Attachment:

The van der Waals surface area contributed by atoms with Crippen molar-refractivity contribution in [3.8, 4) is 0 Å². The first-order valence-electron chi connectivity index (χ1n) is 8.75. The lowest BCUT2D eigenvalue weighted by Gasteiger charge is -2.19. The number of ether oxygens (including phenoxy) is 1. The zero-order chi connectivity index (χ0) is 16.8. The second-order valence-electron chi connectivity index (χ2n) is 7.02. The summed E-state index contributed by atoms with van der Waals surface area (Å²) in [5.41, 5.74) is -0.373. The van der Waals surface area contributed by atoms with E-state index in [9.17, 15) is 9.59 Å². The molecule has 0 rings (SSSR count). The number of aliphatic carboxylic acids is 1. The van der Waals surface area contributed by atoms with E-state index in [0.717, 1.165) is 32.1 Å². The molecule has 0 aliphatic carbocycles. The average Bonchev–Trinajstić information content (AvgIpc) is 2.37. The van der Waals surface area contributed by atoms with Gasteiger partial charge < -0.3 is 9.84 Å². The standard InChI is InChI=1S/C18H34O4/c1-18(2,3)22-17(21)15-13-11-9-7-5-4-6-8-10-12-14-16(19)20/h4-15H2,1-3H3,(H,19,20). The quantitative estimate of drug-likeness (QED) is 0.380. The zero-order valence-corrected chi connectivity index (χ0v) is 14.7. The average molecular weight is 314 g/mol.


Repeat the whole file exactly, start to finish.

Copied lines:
The van der Waals surface area contributed by atoms with Crippen molar-refractivity contribution in [3.8, 4) is 0 Å². The first-order valence-electron chi connectivity index (χ1n) is 8.75. The lowest BCUT2D eigenvalue weighted by Gasteiger charge is -2.19. The number of ether oxygens (including phenoxy) is 1. The zero-order chi connectivity index (χ0) is 16.8. The second-order valence-electron chi connectivity index (χ2n) is 7.02. The summed E-state index contributed by atoms with van der Waals surface area (Å²) in [5.41, 5.74) is -0.373. The van der Waals surface area contributed by atoms with E-state index in [9.17, 15) is 9.59 Å². The molecule has 0 rings (SSSR count). The number of aliphatic carboxylic acids is 1. The van der Waals surface area contributed by atoms with E-state index in [0.717, 1.165) is 32.1 Å². The molecule has 0 aliphatic carbocycles. The average Bonchev–Trinajstić information content (AvgIpc) is 2.37. The van der Waals surface area contributed by atoms with Gasteiger partial charge < -0.3 is 9.84 Å². The standard InChI is InChI=1S/C18H34O4/c1-18(2,3)22-17(21)15-13-11-9-7-5-4-6-8-10-12-14-16(19)20/h4-15H2,1-3H3,(H,19,20). The quantitative estimate of drug-likeness (QED) is 0.380. The zero-order valence-corrected chi connectivity index (χ0v) is 14.7. The average molecular weight is 314 g/mol.